But it is important for us also to know God as a mother. That’s an image of God that we have let kind of drift away from us. We seldom pray to God as our mother and some people would even be shocked to think, “God our Mother, hallowed be your name” and so on. But in that passage from Isaiah, from the very end of the book of Isaiah, we’re taught that God is a mother to us. “You’ll be nursed and carried in her arms. Fondled in her lap. As a son or daughter is comforted by their mother, so I will comfort you.”

God is a mother to us. That’s a beautiful image that we ought to nurture in our hearts and minds. Not just think of God as father and often, as in that letter to the Hebrews, is the one who disciplines us. But God is our mother who nurtures and loves and cherishes us. That is a very beautiful image of God, and it is one that we have to build up in our awareness that God is father and mother to us.

The final thing that we learn today in the scriptures that is very important to pass on is that God’s mercy and God’s goodness far exceeds our own narrow concepts. Like that person in the Gospel, we want to say, “OK, how many are going to saved and what did they do or didn’t do and why” and so on. We’re looking to judge and to condemn. But that is not the way God acts.

In the passage from Isaiah, the chosen people have been in exile. These are the people who have come to think of themselves as God’s own people. They’ve been in exile for 80 years and its been a terrible experience. But Isaiah helps them understand that their exile was also a time that knowledge of God was spread, and people of every nation and background began to be aware of God, not just the chosen few, the special people.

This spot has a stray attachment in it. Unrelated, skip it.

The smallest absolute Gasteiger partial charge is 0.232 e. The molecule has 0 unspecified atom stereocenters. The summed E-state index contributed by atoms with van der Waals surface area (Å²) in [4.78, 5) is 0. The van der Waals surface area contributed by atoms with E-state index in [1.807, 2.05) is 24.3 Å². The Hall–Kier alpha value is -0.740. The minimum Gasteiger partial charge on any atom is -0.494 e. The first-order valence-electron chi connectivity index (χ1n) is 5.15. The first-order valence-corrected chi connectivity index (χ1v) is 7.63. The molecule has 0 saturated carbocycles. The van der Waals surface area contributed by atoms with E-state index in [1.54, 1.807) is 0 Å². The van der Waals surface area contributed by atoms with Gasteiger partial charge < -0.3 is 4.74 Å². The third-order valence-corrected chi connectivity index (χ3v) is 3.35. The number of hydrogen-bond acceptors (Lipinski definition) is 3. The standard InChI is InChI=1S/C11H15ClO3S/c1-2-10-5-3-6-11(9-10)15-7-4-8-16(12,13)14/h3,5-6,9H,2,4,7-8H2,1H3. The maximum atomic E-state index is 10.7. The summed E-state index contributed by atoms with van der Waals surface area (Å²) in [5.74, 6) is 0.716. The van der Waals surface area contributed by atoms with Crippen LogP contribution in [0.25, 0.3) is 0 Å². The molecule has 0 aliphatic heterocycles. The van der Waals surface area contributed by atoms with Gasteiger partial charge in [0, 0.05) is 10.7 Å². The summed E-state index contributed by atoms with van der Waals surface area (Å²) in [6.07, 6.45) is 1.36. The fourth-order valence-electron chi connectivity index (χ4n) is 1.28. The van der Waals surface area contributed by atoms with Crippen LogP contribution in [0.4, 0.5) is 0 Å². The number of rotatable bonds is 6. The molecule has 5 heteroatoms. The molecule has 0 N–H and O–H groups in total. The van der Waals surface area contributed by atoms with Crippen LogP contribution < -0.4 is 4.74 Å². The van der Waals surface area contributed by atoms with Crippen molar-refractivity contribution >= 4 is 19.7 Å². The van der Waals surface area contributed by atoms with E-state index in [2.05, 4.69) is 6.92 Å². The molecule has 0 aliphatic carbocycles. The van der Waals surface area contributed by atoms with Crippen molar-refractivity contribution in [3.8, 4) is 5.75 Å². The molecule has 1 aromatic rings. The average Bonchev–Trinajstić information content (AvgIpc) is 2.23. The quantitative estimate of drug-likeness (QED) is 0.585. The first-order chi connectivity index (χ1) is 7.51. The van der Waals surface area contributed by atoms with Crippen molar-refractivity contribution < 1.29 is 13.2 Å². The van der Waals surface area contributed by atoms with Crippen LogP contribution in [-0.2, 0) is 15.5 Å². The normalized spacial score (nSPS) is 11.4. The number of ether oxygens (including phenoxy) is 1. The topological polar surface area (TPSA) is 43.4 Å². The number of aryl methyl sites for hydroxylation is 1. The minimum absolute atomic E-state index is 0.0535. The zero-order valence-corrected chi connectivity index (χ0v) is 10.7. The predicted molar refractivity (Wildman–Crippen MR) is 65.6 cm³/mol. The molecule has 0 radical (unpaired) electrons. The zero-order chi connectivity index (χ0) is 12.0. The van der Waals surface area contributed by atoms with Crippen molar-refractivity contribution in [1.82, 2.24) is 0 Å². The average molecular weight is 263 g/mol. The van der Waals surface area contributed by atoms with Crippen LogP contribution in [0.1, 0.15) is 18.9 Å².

Isaiah describes what is happening as they are returning. God says, "Now I am going to gather the nations of every tongue, and they will witness my glory. I will perform a wonderful thing among them. I will send some of their survivors to the nations.” And the author lists, Tarshish, Put and Lud, Mosoch, Tubal and Javan, and these in that text are the limits of the known world. So God is drawing people from everywhere, and “they will proclaim my glory among the nations. They will bring your brothers and sisters from all the nations as an offering to God. They will come to my holy mountain at Jerusalem, says God.”

And so God was bringing forth everyone and as the gospel message reminds us, we may be surprised at those who are welcomed into the reign of God. The ones we thought of as last will be first perhaps. Come ahead of us. Those who we thought were first will be last. God is reaching out to all, not just a few, and we have to have that same attitude. We have to be ready to welcome all into our midst and to understand that God works through every nation, every people, every religious tradition. God’s mercy is wide, vast mercy that embraces all.

I guess I might say one final thing here because it is so striking in this passage from Isaiah. “Then I will chose priests and Levites, even from them.” Priests and Levites. Now in the Jewish tradition, in order to be a priest, you had to be from a particular tribe, the Tribe of Levy, and you had to be from an individual family, one particular family. That’s all. Now God is saying I am going to chose priests and Levites from all this vast gathering of people.

What if we had the openness of the vision of God? Would we be having so much trouble finding priests to serve our parishes? No. Because we would be more like God and say we can welcome married people, women to be priests, just as God shows us through Isaiah, that God welcomes, not just those that Jewish tradition said could be priests, but people from every nation regardless of their sex or their national tradition and so on. God says priests and Levites will be chosen from all. We could do the same thing in our church.

What I am suggesting and hope that we will accept is that God has a vision that is vast and unlimited. Our vision is often very narrow, very constricted. We have to try to open ourselves to do, become more like God. We have to try to be more welcoming to all. We have to try to open ourselves to new ideas about who could minister in our church. We have to try to open ourselves to a new awareness of God, as father as mother, as one who loves and nurtures. As we open ourselves to all of that and grow in our own awareness of God as revealed to us in Jesus, this is what we will pass on to this infant, Justin Michael, who will become part of our community today.